Marine Park and the adjoining bus turnaround on Marine Way will be converted into a pedestrian street fair as part of the first Autumn Harvest Festival, 2-8 p.m. Saturday, Sept. 25.
Food vendors (fry bread, Indian tacos, caviar and lox), local businesses (Plant People, Rainbow Foods and more), local artists (jewelry, pottery, paintings and dolls) and organizations (political, organic, etc.) will fill about 15 to 20 booths. The event is free and open to the public.
"It is time to get our town back and use the bus turnaround the city said they built for us," said Rachael Juzeler, street fair coordinator and brewer.
To coincide with the event, Juneau musician Teri Tibbett has organized a 12-band Rock the Vote concert, with permission from the nonpartisan, nonprofit organization rockthevote.com.
Rockthevote.com is not sponsoring the show, but has lent its name and logo.
"I'm trying to do my part to get out the vote and raise awareness about voting," Tibbett said.
Bands scheduled to play Juneau's Rock the Vote concert, 2-10 p.m. Saturday, Sept. 25, under the Marine Park shelter (bands listed in alphabetical order, not necessarily in order of appearance):
7-10 p.m. (punk show)
Angry Angry Death Slug
Groping for Elmo
The concert starts at 2 p.m. under the Marine Park shelter. Daddy-O, Brown Haven, Bob Cole, Patrice Helmar, Jason Caputo, John Unzicker and Tibbett will play in the afternoon, until 7 p.m. Albert McDonnell will run the sound.
The day continues with a 7 p.m. punk show, co-sponsored by Dave Conway of Dave's Bedroom Records.
Bands include: What Remains, Groping for Elmo, Faithless, Lifted and Angry Angry Death Slug.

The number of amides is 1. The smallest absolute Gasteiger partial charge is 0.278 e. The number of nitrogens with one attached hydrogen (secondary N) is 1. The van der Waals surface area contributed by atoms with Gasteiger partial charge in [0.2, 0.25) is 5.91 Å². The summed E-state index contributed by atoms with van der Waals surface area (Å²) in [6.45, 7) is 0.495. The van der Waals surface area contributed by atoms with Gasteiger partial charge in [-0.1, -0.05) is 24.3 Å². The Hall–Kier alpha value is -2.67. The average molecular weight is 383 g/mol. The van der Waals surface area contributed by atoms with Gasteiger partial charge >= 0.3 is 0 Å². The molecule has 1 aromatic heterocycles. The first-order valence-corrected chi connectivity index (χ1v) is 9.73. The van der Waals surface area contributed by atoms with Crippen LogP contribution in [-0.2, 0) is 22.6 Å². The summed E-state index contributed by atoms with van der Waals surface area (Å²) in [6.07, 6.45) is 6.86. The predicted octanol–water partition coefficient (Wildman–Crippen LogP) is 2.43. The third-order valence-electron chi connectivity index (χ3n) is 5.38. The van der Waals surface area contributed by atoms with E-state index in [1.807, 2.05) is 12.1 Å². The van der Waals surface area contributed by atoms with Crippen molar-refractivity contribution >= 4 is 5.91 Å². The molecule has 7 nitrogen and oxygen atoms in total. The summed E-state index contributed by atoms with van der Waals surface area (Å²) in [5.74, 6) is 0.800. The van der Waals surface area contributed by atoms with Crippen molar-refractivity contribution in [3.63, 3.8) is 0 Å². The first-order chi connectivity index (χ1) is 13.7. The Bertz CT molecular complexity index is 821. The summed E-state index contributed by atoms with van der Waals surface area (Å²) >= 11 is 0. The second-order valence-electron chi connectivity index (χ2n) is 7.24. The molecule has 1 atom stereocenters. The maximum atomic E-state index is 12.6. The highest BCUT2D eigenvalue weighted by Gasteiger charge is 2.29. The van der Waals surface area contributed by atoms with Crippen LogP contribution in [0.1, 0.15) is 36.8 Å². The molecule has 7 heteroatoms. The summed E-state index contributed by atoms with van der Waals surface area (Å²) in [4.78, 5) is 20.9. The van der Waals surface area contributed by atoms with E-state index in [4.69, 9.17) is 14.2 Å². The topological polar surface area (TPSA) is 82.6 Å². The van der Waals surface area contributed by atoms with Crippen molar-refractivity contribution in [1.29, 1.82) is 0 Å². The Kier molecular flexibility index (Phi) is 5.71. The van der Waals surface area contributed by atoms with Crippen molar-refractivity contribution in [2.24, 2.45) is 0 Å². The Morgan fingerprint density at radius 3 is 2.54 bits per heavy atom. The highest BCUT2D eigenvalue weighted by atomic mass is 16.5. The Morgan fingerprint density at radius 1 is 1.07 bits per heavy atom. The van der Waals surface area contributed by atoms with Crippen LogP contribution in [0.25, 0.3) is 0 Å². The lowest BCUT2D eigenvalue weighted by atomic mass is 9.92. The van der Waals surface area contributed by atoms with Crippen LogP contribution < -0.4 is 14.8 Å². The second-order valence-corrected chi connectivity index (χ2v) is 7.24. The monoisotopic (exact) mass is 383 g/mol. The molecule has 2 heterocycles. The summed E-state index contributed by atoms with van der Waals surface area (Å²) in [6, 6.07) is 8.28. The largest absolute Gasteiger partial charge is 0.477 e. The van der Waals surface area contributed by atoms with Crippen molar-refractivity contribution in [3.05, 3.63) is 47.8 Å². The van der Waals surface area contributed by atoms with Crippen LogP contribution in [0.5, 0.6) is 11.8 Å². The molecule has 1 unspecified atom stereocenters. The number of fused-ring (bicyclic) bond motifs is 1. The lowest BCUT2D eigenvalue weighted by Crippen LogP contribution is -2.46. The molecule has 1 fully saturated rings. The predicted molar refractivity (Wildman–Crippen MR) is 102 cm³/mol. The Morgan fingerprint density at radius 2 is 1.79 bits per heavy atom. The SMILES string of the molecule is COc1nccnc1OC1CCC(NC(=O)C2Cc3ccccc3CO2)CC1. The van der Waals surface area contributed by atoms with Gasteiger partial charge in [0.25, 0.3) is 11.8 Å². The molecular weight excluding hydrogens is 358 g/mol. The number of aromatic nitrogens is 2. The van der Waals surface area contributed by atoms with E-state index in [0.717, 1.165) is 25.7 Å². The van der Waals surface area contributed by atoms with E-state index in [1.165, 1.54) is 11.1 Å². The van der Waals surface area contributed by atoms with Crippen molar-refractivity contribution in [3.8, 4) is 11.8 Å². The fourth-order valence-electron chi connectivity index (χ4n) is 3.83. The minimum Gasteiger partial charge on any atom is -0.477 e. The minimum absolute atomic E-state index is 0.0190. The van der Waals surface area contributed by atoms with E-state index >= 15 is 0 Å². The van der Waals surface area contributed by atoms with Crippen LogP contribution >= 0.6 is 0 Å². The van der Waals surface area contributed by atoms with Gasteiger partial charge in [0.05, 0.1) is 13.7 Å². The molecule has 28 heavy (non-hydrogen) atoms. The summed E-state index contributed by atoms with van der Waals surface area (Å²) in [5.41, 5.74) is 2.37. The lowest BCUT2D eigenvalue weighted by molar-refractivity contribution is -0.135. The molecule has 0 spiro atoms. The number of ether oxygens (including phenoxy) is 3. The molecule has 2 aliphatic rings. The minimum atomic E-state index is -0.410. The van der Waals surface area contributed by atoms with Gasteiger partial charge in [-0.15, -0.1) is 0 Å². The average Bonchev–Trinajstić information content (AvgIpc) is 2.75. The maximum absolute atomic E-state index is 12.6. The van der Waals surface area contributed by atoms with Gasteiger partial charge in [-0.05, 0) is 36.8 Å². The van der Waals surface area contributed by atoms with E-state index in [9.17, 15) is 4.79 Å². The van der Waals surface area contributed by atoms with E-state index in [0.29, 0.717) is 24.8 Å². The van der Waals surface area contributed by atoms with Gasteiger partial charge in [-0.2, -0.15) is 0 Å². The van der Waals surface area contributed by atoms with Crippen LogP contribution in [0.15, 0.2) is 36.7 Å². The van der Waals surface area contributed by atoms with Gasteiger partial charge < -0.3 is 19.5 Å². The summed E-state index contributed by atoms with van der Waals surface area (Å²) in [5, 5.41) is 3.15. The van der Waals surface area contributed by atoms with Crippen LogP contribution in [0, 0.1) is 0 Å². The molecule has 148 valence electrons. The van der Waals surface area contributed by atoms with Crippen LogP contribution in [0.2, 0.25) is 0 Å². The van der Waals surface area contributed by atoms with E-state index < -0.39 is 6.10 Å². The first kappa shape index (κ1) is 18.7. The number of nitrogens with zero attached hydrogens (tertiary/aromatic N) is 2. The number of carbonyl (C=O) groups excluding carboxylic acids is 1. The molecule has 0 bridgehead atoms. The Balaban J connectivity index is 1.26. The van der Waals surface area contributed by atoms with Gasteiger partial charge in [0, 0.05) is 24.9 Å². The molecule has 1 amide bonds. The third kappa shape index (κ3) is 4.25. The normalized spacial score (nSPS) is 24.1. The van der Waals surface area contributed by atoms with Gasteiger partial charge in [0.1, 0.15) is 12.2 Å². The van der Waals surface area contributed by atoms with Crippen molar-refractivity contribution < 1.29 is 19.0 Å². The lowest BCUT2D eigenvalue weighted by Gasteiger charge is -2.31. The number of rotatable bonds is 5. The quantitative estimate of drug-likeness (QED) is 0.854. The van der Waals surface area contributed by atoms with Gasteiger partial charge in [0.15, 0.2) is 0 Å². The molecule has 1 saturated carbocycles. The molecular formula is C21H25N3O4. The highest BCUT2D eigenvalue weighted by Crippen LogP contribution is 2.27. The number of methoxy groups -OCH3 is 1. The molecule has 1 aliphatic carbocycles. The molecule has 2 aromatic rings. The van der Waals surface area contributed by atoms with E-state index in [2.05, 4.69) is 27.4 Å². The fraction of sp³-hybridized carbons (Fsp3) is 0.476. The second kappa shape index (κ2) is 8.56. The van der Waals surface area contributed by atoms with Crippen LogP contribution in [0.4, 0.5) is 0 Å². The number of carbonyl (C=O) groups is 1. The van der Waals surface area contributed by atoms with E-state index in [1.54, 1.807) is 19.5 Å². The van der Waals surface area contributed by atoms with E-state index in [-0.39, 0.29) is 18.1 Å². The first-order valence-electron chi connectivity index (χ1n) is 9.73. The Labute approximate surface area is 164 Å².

"My son's into punk music, and having experienced punk music recently, I'm just interested in their perspective," Tibbett said. "The performers are usually young people, and I appreciate what they're saying. I wanted them to be included."
Booths will be set up for voter registration, and for members of the University of Alaska Southeast student government. Tibbett has also alerted members of the Young Democrats and Young Republicans, as well as representatives from the Green and Libertarian parties.
"The political parties that are going to be present will be coming on their own," Tibett said. "It's not meant to be a partisan event. It's meant to be a chance for people to come and hear everybody, celebrate rock 'n' roll and register to vote."
Rock the Vote was founded in 1990 by members of the recording industry and is dedicated to "protecting freedom of expression and empowering young people to change their world," according to its Web site. "In addition to registering over 3 million new young voters, Rock the Vote street teams are engaging young people as civic activists in their communities and contributors to the political process."
The Juneau concert is thought to be the lone Rock the Vote concert in Alaska this fall, a representative at the Los Angeles branch of Rock the Vote said. Earlier this month, World Wrestling Entertainment sent the wrestler Hurricane through the Anchorage area with state legislators as part of its Smackdown Your Vote! campaign.
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